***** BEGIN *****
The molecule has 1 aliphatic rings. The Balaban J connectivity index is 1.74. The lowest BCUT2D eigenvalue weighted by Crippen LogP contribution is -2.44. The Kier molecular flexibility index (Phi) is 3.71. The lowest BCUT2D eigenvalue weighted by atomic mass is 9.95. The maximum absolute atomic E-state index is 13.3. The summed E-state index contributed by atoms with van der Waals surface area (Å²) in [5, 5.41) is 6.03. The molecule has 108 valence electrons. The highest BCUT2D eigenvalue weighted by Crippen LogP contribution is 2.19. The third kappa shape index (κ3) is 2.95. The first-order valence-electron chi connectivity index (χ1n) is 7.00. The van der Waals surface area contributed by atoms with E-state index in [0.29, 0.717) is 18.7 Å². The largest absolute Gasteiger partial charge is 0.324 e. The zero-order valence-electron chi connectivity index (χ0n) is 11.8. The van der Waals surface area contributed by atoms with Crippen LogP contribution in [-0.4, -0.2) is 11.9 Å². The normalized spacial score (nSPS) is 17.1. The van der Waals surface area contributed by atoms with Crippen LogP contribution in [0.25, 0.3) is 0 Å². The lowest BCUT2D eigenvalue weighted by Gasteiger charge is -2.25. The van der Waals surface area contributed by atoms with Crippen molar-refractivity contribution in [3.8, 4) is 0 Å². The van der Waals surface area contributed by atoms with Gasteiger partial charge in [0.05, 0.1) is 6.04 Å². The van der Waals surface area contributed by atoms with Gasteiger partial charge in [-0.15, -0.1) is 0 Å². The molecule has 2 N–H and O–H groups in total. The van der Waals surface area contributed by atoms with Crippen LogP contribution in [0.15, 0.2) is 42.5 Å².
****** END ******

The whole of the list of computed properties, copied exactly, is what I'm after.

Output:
The molecule has 1 aliphatic rings. The Balaban J connectivity index is 1.74. The lowest BCUT2D eigenvalue weighted by Crippen LogP contribution is -2.44. The Kier molecular flexibility index (Phi) is 3.71. The lowest BCUT2D eigenvalue weighted by atomic mass is 9.95. The maximum absolute atomic E-state index is 13.3. The summed E-state index contributed by atoms with van der Waals surface area (Å²) in [5, 5.41) is 6.03. The molecule has 108 valence electrons. The highest BCUT2D eigenvalue weighted by Crippen LogP contribution is 2.19. The third kappa shape index (κ3) is 2.95. The first-order valence-electron chi connectivity index (χ1n) is 7.00. The van der Waals surface area contributed by atoms with E-state index in [0.29, 0.717) is 18.7 Å². The largest absolute Gasteiger partial charge is 0.324 e. The zero-order valence-electron chi connectivity index (χ0n) is 11.8. The van der Waals surface area contributed by atoms with Crippen LogP contribution in [-0.4, -0.2) is 11.9 Å². The normalized spacial score (nSPS) is 17.1. The van der Waals surface area contributed by atoms with Crippen LogP contribution in [0.25, 0.3) is 0 Å². The lowest BCUT2D eigenvalue weighted by Gasteiger charge is -2.25. The van der Waals surface area contributed by atoms with Crippen molar-refractivity contribution in [3.8, 4) is 0 Å². The van der Waals surface area contributed by atoms with Gasteiger partial charge in [0.05, 0.1) is 6.04 Å². The van der Waals surface area contributed by atoms with Gasteiger partial charge in [-0.15, -0.1) is 0 Å². The molecule has 2 N–H and O–H groups in total. The van der Waals surface area contributed by atoms with Crippen LogP contribution in [0.15, 0.2) is 42.5 Å².